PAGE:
Smear positive index cases with more than two child contacts (between the ages of 5 and 15 years) were eligible for inclusion. After a valid TST had been placed, read, and recorded, only instances where at least one child had a TST ≥ 10 mm and at least one child had a TST ≤ 5 mm and parental or guardian consent had been given were included.

Children < 5 years were excluded from this study as they were prescribed isoniazid preventative treatment as recommended by the WHO. Children were excluded if they had previously received treatment for TB infection or disease, or if they showed TB symptoms, or had an abnormal chest radiograph.

Sample procedures

Venous blood was collected and serum separated from lithium heparin vacutainer tubes (BD, Oxford, UK). Samples were stored at – 80 °C and shipped on dry ice prior to thawing for analysis.

Vitamin D quantitation

Vitamin D (25(OH)D) in serum was measured using a commercial FDA-approved, validated enzyme immunoassay according to manufacturer instructions (Immunodiagnostic Systems, UK). Vitamin D levels in ng/mL were read from a standard curve. Vitamin D deficiency here is defined as < 10 ng/mL and insufficiency as < 20 ng/mL 11.

Statistical analyses

Shapiro–Wilk test was used to assess data distribution. Paired students’ t test was conducted on the difference in ng/mL 25(OH)D within matched pairs. Wilcoxon’s matched pairs signed rank test was used for age comparisons. McNemars Χ2 test was used for sex comparisons. Analyses were conducted using GraphPad Prism.

Ethical approval

The study was approved by The Gambia Government/MRC Joint Ethics Committee (SCC1405 and SCC1273) and the Imperial College Healthcare Tissue Bank (R13071).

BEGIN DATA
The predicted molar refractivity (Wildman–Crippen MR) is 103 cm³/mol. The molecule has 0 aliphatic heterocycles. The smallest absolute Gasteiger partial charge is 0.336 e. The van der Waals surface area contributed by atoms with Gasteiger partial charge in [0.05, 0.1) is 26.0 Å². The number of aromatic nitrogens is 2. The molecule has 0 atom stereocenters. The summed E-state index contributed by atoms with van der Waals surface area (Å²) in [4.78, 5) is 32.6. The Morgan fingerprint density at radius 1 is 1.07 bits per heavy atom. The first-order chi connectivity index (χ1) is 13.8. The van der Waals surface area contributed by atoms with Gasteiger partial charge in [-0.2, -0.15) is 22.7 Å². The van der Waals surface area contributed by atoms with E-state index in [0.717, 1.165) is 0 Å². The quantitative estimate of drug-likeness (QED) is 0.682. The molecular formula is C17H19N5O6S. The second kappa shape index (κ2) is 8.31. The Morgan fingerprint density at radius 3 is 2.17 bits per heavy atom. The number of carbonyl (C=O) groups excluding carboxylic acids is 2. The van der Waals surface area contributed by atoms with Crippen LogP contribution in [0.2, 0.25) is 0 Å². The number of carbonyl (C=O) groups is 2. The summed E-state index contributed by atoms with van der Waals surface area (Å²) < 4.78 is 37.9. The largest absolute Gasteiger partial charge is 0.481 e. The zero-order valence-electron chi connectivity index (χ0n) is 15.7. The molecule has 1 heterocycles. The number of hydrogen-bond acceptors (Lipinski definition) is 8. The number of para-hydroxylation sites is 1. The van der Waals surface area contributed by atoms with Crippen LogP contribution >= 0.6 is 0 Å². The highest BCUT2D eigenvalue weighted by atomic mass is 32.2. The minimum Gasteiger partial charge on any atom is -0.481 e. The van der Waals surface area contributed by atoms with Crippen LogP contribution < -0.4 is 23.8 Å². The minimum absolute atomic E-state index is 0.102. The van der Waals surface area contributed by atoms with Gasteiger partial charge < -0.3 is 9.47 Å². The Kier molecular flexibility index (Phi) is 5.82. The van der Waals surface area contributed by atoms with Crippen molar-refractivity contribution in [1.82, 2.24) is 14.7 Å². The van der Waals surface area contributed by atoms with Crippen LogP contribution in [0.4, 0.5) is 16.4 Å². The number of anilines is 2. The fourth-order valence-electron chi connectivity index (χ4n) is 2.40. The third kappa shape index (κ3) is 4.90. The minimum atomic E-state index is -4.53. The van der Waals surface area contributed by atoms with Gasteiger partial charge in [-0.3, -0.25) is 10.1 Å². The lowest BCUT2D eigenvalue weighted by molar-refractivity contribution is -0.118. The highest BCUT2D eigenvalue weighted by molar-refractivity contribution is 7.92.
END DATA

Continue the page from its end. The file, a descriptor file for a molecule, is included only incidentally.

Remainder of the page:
Of the 58 children (29 pairs) recruited to the study, five pairs did not have sufficient stored serum volume for vitamin D measurement for both children in a pair. The remaining 24 pairs (48 children) were included in analyses (Table 1). Median ages did not significantly differ between infected (10.0 years) and uninfected (8.8 years; p = 0.13). There was no significant difference in the proportion of males to females in either group (children = 0.77). Four highly TB-exposed infected children had negative or indeterminate IGRA. No participants developed active TB disease during 12 months of follow-up.

Table 1 Summary of participant characteristics

Mean levels of vitamin D for 24 highly TB-exposed infected children was 18.72 ng/mL; range 10.9–28.6 ng/mL (46.8 nmol/L; range 27–71.5 nmol/L) and 24 highly TB-exposed uninfected children was 20.76 ng/mL; range 12.6–29.7 ng/mL (51.9 nmol/L; range 31.5–74.3 nmol/L), difference 2.05 ng/mL, 95% CI -0.288 to 4.38, p = 0.083; Fig. 1A). While no children included in this study were vitamin D deficient using the threshold of 10 ng/mL, 37.5% of highly TB-exposed uninfected children and 62.5% of highly TB-exposed infected children would be classed as insufficient, being below 20 ng/mL. The difference in proportions of vitamin D insufficient children is not significantly different between the two groups (p = 0.08, Table 1.)